Results tagged “philadelphia theatre company” from Drama Queen
I preface this entry by saying that aside from being elected the first African-American president, there is probably no greater feat in my mind than pulling off a one-person show. It takes such chutzpah that even the act of not completely pulling it off is still a triumph of the spirit, of the timeless human drive to make meaning of our lives, to show that among the millions of people across several millenia who have lived and died, this story also matters. And that's a noble effort, indeed.
But when all things are equal, as they mostly are in the following two reviews of recent one-person shows, what makes one float and the other take on water? In the case of Tony Braithwaite's Look Mom, I'm Swell vs. Judy Gold's 25 Questions for a Jewish Mother, there are plenty of parallels. Both shows, obviously, explore their creators' relationships with their mothers. Both grew up as awkward, drama-loving outsiders. Both use impressions in their act, I guess to diffuse the cumulative effect of watching one person talk about him/herself for an hour-and-a-half. And both were professional pieces performed in major area houses (Gold's house was a bit more major than Braithwaite's but I suppose major is in the eye of the beholder anyway). So why did I like one so much more than the other?
I guess the difference here is partly due to the intangible charisma factor--Braithwaite is just slightly more humble and self-effacing--but I think it also helps that he's just plain more honest about what he's trying to achieve. Tony Braithwaite wants to talk about Tony Braithwaite, pure and simple, and in this honest (internal) declaration, he makes it his business to convince the audience he's worth watching. Gold is less honest about her goals, and though what she really wants to discuss is her relationship with her mother, she builds a complicated structure that not only distracts from her own story, but might just have been a better idea on its own. Or at least an entirely worthwhile--but separate idea. If someone invites you over for a dinner party and during the hors d'oeuvres whips out their Amway catalogue (or whatever Jewish women sell, say, Pampered Chef housewares), you're going to spend the rest of the evening feeling at least a little taken aback. Gold isn't selling Amway with her act, but it's not exactly the dinner party she promised, either.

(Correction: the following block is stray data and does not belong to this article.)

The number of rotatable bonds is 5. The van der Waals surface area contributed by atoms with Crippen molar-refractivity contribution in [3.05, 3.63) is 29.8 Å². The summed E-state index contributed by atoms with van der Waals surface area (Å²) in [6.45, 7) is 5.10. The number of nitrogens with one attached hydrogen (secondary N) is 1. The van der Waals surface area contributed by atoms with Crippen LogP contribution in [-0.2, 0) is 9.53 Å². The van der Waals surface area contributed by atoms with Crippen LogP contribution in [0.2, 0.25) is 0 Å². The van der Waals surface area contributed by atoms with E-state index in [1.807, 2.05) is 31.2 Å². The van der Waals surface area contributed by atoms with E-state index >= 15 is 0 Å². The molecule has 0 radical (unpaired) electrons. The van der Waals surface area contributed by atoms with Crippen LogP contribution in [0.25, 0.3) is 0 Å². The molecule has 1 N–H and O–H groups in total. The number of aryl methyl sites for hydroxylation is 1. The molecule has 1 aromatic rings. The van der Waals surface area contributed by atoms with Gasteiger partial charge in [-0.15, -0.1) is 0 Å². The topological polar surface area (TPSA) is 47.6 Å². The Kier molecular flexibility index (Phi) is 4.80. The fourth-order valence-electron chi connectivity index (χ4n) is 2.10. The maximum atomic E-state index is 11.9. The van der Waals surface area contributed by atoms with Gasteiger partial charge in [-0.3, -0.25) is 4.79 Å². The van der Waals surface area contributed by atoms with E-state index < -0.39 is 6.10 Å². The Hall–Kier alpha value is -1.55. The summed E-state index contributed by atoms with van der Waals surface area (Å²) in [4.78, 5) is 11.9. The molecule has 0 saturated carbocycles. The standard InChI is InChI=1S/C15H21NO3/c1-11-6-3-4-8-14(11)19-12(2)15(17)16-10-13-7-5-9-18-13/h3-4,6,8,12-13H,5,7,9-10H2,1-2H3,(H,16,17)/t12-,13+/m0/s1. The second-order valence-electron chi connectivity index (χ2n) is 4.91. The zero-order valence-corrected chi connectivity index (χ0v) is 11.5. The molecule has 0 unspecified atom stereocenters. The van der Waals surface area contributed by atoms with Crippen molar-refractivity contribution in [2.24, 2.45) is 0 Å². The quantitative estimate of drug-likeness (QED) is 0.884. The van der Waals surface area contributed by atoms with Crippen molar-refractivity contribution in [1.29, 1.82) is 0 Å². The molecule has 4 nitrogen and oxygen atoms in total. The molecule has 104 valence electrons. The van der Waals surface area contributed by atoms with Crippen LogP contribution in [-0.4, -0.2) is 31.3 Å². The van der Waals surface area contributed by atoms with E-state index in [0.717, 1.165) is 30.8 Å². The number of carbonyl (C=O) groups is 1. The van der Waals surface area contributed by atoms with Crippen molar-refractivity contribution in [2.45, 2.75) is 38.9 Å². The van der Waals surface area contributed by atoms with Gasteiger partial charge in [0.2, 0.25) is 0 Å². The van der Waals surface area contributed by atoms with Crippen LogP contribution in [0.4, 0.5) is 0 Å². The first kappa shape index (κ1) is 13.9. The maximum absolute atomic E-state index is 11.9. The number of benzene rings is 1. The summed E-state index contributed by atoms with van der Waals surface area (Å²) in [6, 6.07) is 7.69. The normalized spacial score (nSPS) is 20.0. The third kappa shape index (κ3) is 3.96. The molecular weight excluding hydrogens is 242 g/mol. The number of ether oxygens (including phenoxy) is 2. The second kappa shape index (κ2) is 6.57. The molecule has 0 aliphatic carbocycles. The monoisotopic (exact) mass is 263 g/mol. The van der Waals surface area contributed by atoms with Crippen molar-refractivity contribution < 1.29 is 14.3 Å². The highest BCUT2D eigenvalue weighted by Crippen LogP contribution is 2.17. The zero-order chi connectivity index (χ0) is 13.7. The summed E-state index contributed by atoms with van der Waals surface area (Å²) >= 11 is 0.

Anyway, you can judge for yourself. Here's my review of Tony Braithwaite's Look Mom, I'm Swell. Here's my review of Judy Gold's 25 Questions for a Jewish Mother. Both are from the Philadelphia Inquirer.
My most recent review, Delaware Theatre Company's Master Harold... And the Boys, got me thinking. It seems like there's a burst of African-American issues-related shows in Philly this season--Driving Miss Daisy, Gee's Bend (which, if anyone cares, I thought had a really clunky script but some excellent acting by Kala Moses Baxter and one of my new favorites on the scene, Kes Khemnu), Sizwe Bansi Is Dead, Resurrection, Day of the Picnic--just about every major theater has one show in its season with this theme.*
I suppose part of the reason for the change is that everyone's capitalizing on the election, but really, it started with a recent thrust of nontraditional casting before Obama became the clear presidential candidate and has just sort of snowballed. And while this mass shift in programming focus is certainly long overdue and welcome, well, it begs the real question: why can't Philadelphia, a city whose population is 45% African American, support a dedicated professional African American theater? Since Walter Dallas' departure and Freedom Repertory Theatre's demise (and that's a whole 'nother long story) no one has stepped in to fill the void, and I'm going to guess it's not because Philadelphians are okay with leaving the issue of inclusion to the whims of the city's various white artistic directors, or catching the random touring urban theater production.
Mind you, I'm not knocking the efforts at diversity being made by any of these other companies. I think it's great for the city and even better for expanding everyone's audience base. But honestly, what is going on here, and why?
*By the way Philly folks, I'm omitting InterAct from inclusion and discussion on this post, as their commitment to programming diversity has been part of their mission since the company's inception.